The fate of Greece and the Euro hangs in the balance on Monday with EU leaders set for a last-ditch summit in Brussels with the aim of averting a so-called "Grexit"
With a Greece exit from the Euro now considered a real possibility the French public appear to have a had a change of heart regarding that scenario.
Whereas in the past polls suggested the French favoured a Greek exit, a survey on Sunday showed a majority were now in favour of keeping Greece in the Eurozone.
Greece and its international creditors are wrangling to end a five-month stand-off and agree what reforms Athens will undertake to unlock the latest tranche of its multi-billion-euro bailout in time for it make its latest debt payment and avoid default by June 30.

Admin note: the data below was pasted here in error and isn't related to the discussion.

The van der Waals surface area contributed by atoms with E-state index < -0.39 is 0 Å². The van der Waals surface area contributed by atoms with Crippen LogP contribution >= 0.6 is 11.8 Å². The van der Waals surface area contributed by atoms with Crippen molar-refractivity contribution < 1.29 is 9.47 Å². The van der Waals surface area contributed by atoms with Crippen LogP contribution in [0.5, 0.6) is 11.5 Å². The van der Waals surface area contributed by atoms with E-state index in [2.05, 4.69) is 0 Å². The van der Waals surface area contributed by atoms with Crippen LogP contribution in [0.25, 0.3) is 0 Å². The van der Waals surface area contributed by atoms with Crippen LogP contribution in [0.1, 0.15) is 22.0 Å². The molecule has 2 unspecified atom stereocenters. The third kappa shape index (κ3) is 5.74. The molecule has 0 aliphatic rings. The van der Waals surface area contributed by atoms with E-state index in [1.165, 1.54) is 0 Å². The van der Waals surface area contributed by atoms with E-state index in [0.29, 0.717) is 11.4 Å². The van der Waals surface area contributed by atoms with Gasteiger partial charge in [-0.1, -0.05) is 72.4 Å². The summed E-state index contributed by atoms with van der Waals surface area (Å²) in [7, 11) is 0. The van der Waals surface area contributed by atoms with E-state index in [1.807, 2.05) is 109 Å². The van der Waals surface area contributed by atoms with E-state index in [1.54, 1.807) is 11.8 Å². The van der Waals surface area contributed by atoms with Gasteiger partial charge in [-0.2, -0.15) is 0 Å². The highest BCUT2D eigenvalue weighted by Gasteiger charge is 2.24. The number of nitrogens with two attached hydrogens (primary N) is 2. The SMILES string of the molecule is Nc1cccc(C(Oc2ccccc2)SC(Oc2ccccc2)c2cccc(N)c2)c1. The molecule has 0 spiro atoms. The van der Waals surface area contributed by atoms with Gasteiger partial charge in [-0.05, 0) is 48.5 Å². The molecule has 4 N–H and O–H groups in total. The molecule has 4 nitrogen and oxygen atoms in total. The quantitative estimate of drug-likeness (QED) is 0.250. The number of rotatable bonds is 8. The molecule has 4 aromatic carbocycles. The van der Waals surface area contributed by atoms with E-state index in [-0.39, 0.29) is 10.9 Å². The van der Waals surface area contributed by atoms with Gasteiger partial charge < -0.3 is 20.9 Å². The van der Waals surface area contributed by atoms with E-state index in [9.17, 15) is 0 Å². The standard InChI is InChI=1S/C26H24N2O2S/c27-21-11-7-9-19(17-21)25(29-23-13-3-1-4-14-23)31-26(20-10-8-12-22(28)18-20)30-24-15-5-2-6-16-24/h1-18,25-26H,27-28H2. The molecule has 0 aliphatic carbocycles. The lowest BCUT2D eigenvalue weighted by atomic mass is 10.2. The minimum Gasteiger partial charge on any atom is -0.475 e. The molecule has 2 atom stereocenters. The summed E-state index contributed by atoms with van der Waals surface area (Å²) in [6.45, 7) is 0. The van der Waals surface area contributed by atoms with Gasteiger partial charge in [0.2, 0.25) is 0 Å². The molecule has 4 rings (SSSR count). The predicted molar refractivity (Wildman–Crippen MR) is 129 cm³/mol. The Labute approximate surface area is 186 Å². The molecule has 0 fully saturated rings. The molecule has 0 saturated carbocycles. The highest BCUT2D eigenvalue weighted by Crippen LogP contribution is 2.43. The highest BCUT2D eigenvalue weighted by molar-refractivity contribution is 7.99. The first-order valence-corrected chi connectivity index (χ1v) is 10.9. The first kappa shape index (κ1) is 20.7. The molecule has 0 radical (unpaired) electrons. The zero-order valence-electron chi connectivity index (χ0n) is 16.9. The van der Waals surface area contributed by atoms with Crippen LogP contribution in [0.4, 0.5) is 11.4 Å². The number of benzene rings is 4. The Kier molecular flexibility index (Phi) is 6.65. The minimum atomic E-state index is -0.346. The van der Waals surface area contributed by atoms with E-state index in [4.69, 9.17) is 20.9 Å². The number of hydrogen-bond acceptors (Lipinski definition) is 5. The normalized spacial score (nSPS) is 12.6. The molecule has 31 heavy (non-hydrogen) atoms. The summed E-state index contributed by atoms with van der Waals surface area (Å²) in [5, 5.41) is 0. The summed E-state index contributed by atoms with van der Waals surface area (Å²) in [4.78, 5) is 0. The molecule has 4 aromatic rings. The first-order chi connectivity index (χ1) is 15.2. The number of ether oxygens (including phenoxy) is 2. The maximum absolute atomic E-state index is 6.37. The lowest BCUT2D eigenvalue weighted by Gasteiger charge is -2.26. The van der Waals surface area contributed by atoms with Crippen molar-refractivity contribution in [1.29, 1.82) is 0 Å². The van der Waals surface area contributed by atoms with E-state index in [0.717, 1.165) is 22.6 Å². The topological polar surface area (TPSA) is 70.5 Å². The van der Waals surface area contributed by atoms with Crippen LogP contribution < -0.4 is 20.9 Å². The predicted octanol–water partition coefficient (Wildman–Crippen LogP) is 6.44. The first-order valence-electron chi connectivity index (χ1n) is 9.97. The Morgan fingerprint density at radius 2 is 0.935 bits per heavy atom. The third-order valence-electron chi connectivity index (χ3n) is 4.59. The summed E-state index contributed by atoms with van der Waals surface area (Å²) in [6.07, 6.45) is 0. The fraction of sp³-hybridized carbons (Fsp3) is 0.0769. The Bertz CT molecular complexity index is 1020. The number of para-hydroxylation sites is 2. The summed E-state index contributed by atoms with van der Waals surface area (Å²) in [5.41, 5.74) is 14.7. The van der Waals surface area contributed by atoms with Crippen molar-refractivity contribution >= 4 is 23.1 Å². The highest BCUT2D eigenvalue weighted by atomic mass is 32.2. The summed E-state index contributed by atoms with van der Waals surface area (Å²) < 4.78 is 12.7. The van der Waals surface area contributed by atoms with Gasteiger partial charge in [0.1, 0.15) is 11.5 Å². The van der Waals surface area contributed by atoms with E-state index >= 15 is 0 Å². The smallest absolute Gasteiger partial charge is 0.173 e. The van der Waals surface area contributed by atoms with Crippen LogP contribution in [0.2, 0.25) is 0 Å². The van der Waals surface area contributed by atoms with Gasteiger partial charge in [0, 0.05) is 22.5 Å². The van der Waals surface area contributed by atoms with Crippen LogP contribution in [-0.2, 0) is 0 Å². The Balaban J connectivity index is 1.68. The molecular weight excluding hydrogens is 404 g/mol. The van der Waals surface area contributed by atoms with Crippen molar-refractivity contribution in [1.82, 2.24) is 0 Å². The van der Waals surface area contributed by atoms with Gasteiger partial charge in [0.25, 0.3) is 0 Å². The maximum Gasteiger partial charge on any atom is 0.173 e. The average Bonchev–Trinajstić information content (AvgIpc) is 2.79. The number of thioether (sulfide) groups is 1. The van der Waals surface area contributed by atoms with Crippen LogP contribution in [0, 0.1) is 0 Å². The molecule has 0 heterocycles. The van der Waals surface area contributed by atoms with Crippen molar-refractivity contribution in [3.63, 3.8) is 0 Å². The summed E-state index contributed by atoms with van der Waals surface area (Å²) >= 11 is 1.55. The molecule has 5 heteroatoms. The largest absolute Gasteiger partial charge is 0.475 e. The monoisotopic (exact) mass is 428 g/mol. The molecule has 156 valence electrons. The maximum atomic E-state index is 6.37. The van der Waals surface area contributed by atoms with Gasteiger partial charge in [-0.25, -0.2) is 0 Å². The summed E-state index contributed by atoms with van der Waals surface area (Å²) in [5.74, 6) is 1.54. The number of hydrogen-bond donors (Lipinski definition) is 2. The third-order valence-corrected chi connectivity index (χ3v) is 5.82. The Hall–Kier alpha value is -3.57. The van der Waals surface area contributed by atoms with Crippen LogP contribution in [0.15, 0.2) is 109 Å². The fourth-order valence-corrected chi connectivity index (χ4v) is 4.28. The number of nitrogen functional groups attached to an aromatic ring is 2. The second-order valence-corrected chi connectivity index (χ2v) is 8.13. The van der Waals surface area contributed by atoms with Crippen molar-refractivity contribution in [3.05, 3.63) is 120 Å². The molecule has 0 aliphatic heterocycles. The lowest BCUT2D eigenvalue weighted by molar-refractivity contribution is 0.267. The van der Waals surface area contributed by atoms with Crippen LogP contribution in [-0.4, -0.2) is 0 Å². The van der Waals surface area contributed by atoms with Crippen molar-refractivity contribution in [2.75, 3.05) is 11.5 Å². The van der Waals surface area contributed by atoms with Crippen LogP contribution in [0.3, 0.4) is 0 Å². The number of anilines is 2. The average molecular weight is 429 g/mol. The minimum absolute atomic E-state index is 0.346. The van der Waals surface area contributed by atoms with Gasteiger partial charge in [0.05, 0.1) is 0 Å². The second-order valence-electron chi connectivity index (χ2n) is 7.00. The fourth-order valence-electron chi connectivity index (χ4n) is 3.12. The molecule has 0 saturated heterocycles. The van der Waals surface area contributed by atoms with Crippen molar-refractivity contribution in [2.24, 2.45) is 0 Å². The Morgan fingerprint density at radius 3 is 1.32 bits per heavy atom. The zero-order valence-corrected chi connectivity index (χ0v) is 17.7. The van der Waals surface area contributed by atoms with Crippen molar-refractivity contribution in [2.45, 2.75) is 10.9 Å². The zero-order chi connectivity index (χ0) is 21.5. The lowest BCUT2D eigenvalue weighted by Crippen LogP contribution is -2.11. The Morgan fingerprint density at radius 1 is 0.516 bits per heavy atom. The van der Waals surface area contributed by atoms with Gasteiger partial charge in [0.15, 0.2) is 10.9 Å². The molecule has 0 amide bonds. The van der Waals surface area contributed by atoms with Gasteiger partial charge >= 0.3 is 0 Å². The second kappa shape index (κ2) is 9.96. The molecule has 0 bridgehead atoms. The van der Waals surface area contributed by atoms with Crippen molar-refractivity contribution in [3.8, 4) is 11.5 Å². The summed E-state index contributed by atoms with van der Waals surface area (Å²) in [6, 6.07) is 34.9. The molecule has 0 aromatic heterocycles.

Even in the event of a Greek default 53 percent of French people were opposed to a Grexit. That's a big swing from 2011 when 73 percent of French favoured a Greek exit.
That view however differs greatly from the views of the German public, 58 percent of whom would prefer it if Greece simply left the euro.
France's politicians were still hopeful a deal could be found.
Hours before Monday's emergency summit France's EU economic affairs commissioner Pierre Moscovici said Greece's place in the Eurozone will “largely be decided” on Monday.
Mosocovici believes a deal can be reached to avoid Greece defaulting on its debt and France's finance minister Michel Sapin was also positive head into the talks.
Sapin hailed the "quality" work around Athens' latest proposals to end Greece's debt crisis, hours before European leaders were to hold an emergency summit on the issue.
"I see the work that has been done. It is quality work," Michel Sapin told French radio, adding that the negotiations were proceeding in "good conditions".
Earlier the office of European Commission President Jean-Claude Juncker said the proposals, which the Greek premier detailed in a phone call with German, French and EU leaders, offered "a good basis for progress".